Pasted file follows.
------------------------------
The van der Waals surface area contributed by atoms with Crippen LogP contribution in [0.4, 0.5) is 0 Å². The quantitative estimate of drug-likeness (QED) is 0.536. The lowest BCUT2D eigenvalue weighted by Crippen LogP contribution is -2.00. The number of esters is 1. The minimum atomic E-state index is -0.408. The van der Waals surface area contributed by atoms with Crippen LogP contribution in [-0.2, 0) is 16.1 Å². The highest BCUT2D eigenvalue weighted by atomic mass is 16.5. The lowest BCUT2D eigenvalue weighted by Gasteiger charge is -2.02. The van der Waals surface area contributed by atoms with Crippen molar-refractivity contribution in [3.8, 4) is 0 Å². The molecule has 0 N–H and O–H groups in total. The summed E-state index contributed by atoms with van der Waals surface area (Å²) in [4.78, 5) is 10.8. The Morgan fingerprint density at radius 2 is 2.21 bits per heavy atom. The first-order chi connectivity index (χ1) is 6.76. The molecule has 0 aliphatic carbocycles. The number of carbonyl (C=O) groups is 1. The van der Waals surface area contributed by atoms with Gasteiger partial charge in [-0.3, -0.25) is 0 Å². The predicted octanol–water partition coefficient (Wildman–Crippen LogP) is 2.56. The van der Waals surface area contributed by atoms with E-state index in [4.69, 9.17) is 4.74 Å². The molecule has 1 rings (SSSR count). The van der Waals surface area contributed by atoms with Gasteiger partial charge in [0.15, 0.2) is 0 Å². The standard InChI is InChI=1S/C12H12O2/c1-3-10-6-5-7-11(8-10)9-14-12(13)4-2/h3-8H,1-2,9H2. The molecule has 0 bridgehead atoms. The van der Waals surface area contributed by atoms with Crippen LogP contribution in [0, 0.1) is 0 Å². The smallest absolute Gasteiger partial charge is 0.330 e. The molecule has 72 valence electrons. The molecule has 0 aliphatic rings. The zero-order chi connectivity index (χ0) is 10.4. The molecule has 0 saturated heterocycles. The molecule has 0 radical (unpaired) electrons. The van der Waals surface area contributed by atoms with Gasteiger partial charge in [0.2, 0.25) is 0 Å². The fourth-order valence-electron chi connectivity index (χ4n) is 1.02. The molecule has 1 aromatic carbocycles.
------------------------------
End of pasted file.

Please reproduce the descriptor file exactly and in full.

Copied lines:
The van der Waals surface area contributed by atoms with Crippen LogP contribution in [0.4, 0.5) is 0 Å². The quantitative estimate of drug-likeness (QED) is 0.536. The lowest BCUT2D eigenvalue weighted by Crippen LogP contribution is -2.00. The number of esters is 1. The minimum atomic E-state index is -0.408. The van der Waals surface area contributed by atoms with Crippen LogP contribution in [-0.2, 0) is 16.1 Å². The highest BCUT2D eigenvalue weighted by atomic mass is 16.5. The lowest BCUT2D eigenvalue weighted by Gasteiger charge is -2.02. The van der Waals surface area contributed by atoms with Crippen molar-refractivity contribution in [3.8, 4) is 0 Å². The molecule has 0 N–H and O–H groups in total. The summed E-state index contributed by atoms with van der Waals surface area (Å²) in [4.78, 5) is 10.8. The Morgan fingerprint density at radius 2 is 2.21 bits per heavy atom. The first-order chi connectivity index (χ1) is 6.76. The molecule has 0 aliphatic carbocycles. The number of carbonyl (C=O) groups is 1. The van der Waals surface area contributed by atoms with Gasteiger partial charge in [-0.3, -0.25) is 0 Å². The predicted octanol–water partition coefficient (Wildman–Crippen LogP) is 2.56. The van der Waals surface area contributed by atoms with E-state index in [4.69, 9.17) is 4.74 Å². The molecule has 1 rings (SSSR count). The van der Waals surface area contributed by atoms with Gasteiger partial charge in [0.15, 0.2) is 0 Å². The standard InChI is InChI=1S/C12H12O2/c1-3-10-6-5-7-11(8-10)9-14-12(13)4-2/h3-8H,1-2,9H2. The molecule has 0 bridgehead atoms. The van der Waals surface area contributed by atoms with Crippen LogP contribution in [0, 0.1) is 0 Å². The smallest absolute Gasteiger partial charge is 0.330 e. The molecule has 72 valence electrons. The molecule has 0 aliphatic rings. The zero-order chi connectivity index (χ0) is 10.4. The molecule has 0 saturated heterocycles. The molecule has 0 radical (unpaired) electrons. The van der Waals surface area contributed by atoms with Gasteiger partial charge in [0.2, 0.25) is 0 Å². The fourth-order valence-electron chi connectivity index (χ4n) is 1.02. The molecule has 1 aromatic carbocycles.